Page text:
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thren by the toleration act. Many who voted became zealous advocates for it. Neither the for the application little suspected that the strong opposition the bill met with in the gewords “to lake off the subscription," impli neral body of ministers, and from other quared, or authorized the committee to put in a ters, nor its deserved fate in the House of human subscription, in the new act they Lords, so far awakened them, as to see and adSought, and to be enforced with every penal vance to the old, strong, and only tenable poft. law as the former. But the committee hap A second application was renewed in 1773, pened to have different ideas, and, accord. on the former ill chosen and very excepcioningly, after a month's deliberation, they of able ground; but that the committee might fered to the legislature, without once con. have less opposition, they now included the Solting their constituents, such a declaration old test with the new one, in their bill, that of faith as suited themselves (the judi ministers who came to the magistrate to quacious Dr. Price excepted.) This declaration lify might have the alternative of subscribing was proposed, however, in the name of all which they pleased. This mode of proceeding their brethren; and in a circular letter thro' they christened, ebe common principle of liberty, the kingdom they proceeded so far, as to tell and seriously said to their country brethren, the country ministers, that if the magistrate “this is thought to be something more expresive required them to subscribe this new religious of our great principle.t". A large part of the teft, “ebey ougbe to do it."

general body still. opposed the crimmittee's Numbers wondered at the infatuation, plan, and the more it was examined, the precipitancy, and domination of the leaders weakness of its friends became more exposed. in this momentous affair. The rest necessarily It was demonstrated that the first principles of divided the body of ministers. Some secretly Protestant Diffenters, and of Christianity, were lamented, others openly opposed, the mea. abandoned by them; and that they were seeksures and the bill. The toleration sought was ing the enlargement of their own legal recuevidently partial.The terms on which rity, though no terror was near them, at the 'twas asked, dishonourable to Protestant Dir. imminent peril of numbers of their brethren. senters, - It'threw them into the hands A church adversary acknowledged, “ it was of the magiftrate, and tended to keep up too little to ask." | The very same principles the obnoxious diftin&tion of subscribers and by which the committee justified a confornon-sabscribers-It Aill preserved in full force mity to their new religious subscription, were the cruel laws against the last and thus many proved to be equally decisive for that already were left helpless and hopeless, exposed, by established, and which they werc chosen ca their own brethren, to poverty, imprisonment remove; and the same argoments which jus. and ruin, at every informer's and magistrate's tified punishing the disobedient in one case, pleasure. Other ministers condemned the were equally cogent in the other. Several mode adopted by the committee, thinking it ministers who were for the first applicato be levelled at the truth of the doctrines of tion, their honour nobly declared the former teft ; and if a test must be efta. against the second ; and befides the great blished, they were for the old one.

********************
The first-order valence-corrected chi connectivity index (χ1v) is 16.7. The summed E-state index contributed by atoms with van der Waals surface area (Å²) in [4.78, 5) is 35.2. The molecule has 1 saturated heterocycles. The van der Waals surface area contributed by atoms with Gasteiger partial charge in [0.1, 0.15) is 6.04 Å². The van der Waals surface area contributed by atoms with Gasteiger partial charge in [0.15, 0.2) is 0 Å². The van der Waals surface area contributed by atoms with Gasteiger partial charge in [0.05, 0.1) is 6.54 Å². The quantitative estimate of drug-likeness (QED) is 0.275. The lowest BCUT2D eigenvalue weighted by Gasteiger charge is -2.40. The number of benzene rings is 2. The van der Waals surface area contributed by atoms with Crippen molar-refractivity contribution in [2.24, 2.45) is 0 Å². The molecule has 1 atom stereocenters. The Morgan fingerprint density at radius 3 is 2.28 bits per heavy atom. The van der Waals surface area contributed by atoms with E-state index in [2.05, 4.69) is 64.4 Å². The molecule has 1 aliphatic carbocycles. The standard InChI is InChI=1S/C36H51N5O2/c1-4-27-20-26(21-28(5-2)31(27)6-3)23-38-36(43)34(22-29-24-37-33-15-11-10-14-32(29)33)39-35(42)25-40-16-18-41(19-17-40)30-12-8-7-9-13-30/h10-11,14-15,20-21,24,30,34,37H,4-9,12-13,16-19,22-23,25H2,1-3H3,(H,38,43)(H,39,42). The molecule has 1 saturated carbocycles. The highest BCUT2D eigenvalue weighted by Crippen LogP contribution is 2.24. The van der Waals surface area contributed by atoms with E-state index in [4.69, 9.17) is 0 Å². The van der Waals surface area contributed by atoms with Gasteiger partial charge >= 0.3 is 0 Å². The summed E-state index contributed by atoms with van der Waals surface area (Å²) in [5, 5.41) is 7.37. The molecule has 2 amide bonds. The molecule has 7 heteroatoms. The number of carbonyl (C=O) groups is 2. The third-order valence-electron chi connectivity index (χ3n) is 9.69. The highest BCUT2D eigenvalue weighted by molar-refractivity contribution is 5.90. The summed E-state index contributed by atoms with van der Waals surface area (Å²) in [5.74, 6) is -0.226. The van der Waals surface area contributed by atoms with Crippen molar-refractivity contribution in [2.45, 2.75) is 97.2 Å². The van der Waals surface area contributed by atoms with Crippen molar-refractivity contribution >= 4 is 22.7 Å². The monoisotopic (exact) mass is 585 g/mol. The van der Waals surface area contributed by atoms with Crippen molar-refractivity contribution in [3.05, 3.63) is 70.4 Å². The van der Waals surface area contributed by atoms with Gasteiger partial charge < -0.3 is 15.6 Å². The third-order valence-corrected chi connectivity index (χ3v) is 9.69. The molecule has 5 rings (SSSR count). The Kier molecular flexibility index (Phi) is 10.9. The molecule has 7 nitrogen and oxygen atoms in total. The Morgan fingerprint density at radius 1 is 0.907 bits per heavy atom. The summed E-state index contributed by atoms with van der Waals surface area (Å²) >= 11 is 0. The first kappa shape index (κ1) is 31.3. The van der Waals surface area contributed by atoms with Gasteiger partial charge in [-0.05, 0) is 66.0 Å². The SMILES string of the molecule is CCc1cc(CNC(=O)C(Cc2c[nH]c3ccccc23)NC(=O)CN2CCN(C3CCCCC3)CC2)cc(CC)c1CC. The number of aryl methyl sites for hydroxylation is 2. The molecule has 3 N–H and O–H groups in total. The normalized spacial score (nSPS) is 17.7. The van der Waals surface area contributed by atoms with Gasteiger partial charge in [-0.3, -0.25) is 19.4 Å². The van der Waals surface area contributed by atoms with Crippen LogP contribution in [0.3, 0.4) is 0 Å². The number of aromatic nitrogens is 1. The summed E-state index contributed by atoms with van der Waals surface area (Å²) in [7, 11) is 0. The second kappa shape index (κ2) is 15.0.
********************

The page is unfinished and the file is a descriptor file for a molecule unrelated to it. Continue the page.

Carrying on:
numbers through the kingdom, most of the The unhappy controversy among the body Effex minifters were firmly united in the great in 1719, 1720, &c. seemed to be quite for. common principle of religious liberty, and gotten ; when, manyof the most eminent mi.

declared against any application for relief nifters' refused to iubscribe what they verily clogged with a religious test. The second believed to be important truths, judging the bill was thrown out of the House of Lords, demand to be injurious to the rights of con according to its desert, and the general expecScience, and an act of treason against Chrift, tation. the only head of the Christian Church. Mr. March 23, 1774, the general body again Pierce, of Exeter (who well understood the met,when it was agreed that the great otjeet of subject of religious liberty, and suffered much the late applications to Parliament should not for it) told the chief subscribers to his fup be given up-the opposers of the former port, (how much more would he the magi. modes hoping that if the body were infustrate from whom he received nothing) « if enced to again apply, it would be for an efthey made it a religious teft that ebree and two fectual relief of all, and not as before, to made five, I would refuse to subscribe to it, *" leave hundreds of brethren, who underThe reasons he gave for his stiffness, the pre- stood, and conscientiously adhered to their rent subscription committee will do well to con principles, exposed to penal laws by an act of fider- refute them they cannot; nor shew their locking: by a vote, the committee were where Christ hath prescribed any such course also then restrained from proceeding in an apas they took. They proposed a religious teft plication, till the body had determined on to be imposed by the magiftrate on themselves the mode. The “ taking off the religious suband their brethren ; and some of them, who scription, required by the coleration act," was bad evenwritten againg his authority in facris, now not thought sufficiently explicit, espe.